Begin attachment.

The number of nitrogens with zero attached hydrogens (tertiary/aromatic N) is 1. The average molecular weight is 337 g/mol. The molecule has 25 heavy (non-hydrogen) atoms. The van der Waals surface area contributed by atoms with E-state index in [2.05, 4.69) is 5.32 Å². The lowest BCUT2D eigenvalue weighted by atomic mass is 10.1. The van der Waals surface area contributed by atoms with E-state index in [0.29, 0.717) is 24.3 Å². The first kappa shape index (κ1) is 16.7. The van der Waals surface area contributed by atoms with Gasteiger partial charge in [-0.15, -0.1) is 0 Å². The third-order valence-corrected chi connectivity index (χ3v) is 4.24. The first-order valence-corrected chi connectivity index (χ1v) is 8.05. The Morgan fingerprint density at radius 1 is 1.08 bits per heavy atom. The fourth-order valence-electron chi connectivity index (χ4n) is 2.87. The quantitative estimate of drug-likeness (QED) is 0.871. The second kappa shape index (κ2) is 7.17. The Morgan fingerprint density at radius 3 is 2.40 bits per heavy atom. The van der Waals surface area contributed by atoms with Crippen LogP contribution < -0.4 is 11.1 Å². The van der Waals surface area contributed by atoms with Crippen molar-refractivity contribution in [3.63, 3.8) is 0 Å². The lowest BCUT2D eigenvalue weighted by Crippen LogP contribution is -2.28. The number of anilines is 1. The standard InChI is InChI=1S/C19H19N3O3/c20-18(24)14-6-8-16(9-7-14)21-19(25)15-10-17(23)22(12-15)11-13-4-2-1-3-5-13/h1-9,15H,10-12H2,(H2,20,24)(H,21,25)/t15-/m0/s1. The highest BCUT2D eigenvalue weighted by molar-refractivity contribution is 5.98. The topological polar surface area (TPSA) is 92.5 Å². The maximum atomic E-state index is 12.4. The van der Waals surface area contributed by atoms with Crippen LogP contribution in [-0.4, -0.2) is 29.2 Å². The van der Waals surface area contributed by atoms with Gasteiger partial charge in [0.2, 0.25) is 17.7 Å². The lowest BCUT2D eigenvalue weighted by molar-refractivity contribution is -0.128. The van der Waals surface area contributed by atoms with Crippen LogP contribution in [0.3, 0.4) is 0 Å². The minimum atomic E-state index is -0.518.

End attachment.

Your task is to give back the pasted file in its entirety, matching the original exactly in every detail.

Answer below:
The number of nitrogens with zero attached hydrogens (tertiary/aromatic N) is 1. The average molecular weight is 337 g/mol. The molecule has 25 heavy (non-hydrogen) atoms. The van der Waals surface area contributed by atoms with E-state index in [2.05, 4.69) is 5.32 Å². The lowest BCUT2D eigenvalue weighted by atomic mass is 10.1. The van der Waals surface area contributed by atoms with E-state index in [0.29, 0.717) is 24.3 Å². The first kappa shape index (κ1) is 16.7. The van der Waals surface area contributed by atoms with Gasteiger partial charge in [-0.15, -0.1) is 0 Å². The third-order valence-corrected chi connectivity index (χ3v) is 4.24. The first-order valence-corrected chi connectivity index (χ1v) is 8.05. The Morgan fingerprint density at radius 1 is 1.08 bits per heavy atom. The fourth-order valence-electron chi connectivity index (χ4n) is 2.87. The quantitative estimate of drug-likeness (QED) is 0.871. The second kappa shape index (κ2) is 7.17. The Morgan fingerprint density at radius 3 is 2.40 bits per heavy atom. The van der Waals surface area contributed by atoms with Crippen LogP contribution < -0.4 is 11.1 Å². The van der Waals surface area contributed by atoms with Crippen molar-refractivity contribution in [3.63, 3.8) is 0 Å². The lowest BCUT2D eigenvalue weighted by Crippen LogP contribution is -2.28. The number of anilines is 1. The standard InChI is InChI=1S/C19H19N3O3/c20-18(24)14-6-8-16(9-7-14)21-19(25)15-10-17(23)22(12-15)11-13-4-2-1-3-5-13/h1-9,15H,10-12H2,(H2,20,24)(H,21,25)/t15-/m0/s1. The highest BCUT2D eigenvalue weighted by molar-refractivity contribution is 5.98. The topological polar surface area (TPSA) is 92.5 Å². The maximum atomic E-state index is 12.4. The van der Waals surface area contributed by atoms with Crippen LogP contribution in [-0.4, -0.2) is 29.2 Å². The van der Waals surface area contributed by atoms with Gasteiger partial charge in [0.2, 0.25) is 17.7 Å². The lowest BCUT2D eigenvalue weighted by molar-refractivity contribution is -0.128. The van der Waals surface area contributed by atoms with Crippen LogP contribution in [0.3, 0.4) is 0 Å². The minimum atomic E-state index is -0.518.